Other names: Giovanni Battista
Ordinary physician to Ferdinando II, Grand Duke of Tuscany
Nardi studied medicine at the University of Pisa at the collegio Ricci, and
finished his studies in 1607. Afterwards, he established himself in
Florence where he practised medicine with so great reputation that he was
called the Florentine Aesculapius, and he and his works formed the theme of
laudatory verses by his contemporaries. He was made a citizen of Florence in
1613. As the personal physician of Ferdinand II, grand duke of Tuscany, he
accompanied him regularly on his travels, including to Germany in 1628. From
1634, he began to publish works relating to medicine and natural philosophy. He built a chapel in the San Biagio church at Montepulciano (it includes a
painting by Giovanni di San Giovanni). He also made provisions in his will
to contribute to the building of a chapel in the Santa
Cecilia church in Florence, of which he and his family had been benefactors
and it included a portrait of him, his wife and son Ippolito.
Place of birth: Montepulciano
Place of death: Florence
Place of burial: Madonna di San Biagio church, Montepulciano
Nardi's written works include:
Lactis physica Analysis, Flor., 1634, 4°.
Apologeticon in Fortunii Liceti Mulctram, vel de duplici calore, Flor.,
1638, 2° and 4°.
De igne subterraneo physica Prolusio, Flor., 1641, 4°.
Giulio Negji, Istoria degli Scrittori Fiorentini, Ferrara, 1722, fol.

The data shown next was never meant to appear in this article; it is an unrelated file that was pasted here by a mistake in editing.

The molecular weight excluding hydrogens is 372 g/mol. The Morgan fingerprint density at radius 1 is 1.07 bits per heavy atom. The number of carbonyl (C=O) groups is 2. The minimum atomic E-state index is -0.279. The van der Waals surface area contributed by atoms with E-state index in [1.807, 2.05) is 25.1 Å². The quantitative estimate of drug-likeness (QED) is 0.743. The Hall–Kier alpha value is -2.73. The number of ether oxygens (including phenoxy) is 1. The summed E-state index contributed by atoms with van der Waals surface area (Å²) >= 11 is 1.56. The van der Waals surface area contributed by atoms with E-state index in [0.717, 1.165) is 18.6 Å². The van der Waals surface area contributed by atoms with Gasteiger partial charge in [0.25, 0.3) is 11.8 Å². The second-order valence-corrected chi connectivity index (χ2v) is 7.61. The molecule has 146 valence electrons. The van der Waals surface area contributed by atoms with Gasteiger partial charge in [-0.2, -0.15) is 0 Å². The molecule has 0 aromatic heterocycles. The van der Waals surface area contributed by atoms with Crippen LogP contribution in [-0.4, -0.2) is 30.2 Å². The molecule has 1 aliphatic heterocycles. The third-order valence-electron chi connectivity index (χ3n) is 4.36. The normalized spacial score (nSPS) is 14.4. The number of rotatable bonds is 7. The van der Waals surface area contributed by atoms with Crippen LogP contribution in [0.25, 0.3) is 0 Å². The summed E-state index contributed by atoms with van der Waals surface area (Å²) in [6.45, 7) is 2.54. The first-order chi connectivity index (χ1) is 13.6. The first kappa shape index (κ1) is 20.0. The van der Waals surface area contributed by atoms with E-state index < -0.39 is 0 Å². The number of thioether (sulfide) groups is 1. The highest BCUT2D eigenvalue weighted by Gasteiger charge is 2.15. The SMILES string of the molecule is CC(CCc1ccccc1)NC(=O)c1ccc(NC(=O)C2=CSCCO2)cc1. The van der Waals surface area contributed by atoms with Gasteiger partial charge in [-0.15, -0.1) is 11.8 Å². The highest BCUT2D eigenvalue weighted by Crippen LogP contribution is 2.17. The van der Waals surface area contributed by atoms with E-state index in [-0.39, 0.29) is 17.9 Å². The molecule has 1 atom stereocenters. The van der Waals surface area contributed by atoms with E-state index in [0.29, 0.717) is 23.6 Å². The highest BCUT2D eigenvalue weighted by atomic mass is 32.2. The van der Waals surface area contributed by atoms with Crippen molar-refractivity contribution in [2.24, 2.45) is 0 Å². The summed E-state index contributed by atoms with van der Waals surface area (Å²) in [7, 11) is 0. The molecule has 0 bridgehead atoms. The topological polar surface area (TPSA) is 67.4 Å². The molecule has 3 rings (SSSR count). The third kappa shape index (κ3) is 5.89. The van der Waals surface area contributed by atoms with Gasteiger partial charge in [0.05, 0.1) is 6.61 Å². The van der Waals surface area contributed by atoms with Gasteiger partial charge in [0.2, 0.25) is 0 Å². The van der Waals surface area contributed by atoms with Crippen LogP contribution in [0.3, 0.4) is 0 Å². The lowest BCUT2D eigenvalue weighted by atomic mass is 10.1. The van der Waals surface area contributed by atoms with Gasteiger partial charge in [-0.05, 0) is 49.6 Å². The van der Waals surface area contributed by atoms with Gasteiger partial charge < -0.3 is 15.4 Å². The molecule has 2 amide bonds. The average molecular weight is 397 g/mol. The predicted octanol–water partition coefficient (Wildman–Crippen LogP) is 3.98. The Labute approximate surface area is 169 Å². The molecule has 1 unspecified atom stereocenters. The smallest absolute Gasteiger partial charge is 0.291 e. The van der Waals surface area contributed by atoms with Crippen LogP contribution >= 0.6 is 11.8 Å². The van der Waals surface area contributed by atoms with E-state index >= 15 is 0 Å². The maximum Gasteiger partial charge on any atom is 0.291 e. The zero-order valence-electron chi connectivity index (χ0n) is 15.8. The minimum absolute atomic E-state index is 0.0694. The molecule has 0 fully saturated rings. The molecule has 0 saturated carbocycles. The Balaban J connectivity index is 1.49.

Manget, Bibliotheca Scriptorum Medicorum, 1731, II. i. p. 404.
Morhof, Polyhistor, 1732, ii. p. 392.
Kestner, Medicinisches Gelehrten-Lexicon, 1740, p. 580.
Jocher, Allgemetnes Gelehrten-Lextcon, 1751, iii. col. 816;
Rotermund's Fortsetzung und Ergdnzungen, 1816, V. col. 374.
De rore, disquisitio physica, Flor., 1642, 4°.
De voce, disquisitio physica, Flor., 1642.
Noctium Genialium physicarum, Annus primus, Bonon., 1655, 4°.
He published also an edition of Lucretius, with a paraphrase and notes,
Florent. , 1647, 4°, with nine plates of antiquities.
The tract on dew is commended by Morhof. Nardi had also observed the effect
of water on lead, and objected to the use of leaden vessels in chemical
Haller, Bibliotheca Botanica, 1771, i. p. 463.
Haller, Bibliotheca Anatomica, 1774, i. p. 381,
Haller, Bibliotheca Chirurgica, 1774, i. p. 361.
Haller, Bibliotheca Medicinea practicae, 1776, i. p. 83 ; 1777, ii.
Eloy, Dictionnaire Historique de la Médecine, 1778, iii. p. 371.
Gmelin, Geschichte der Chemie, 1797, i, p. 603.
Billings, Index-Catalogue, 1888, ix. p. 631.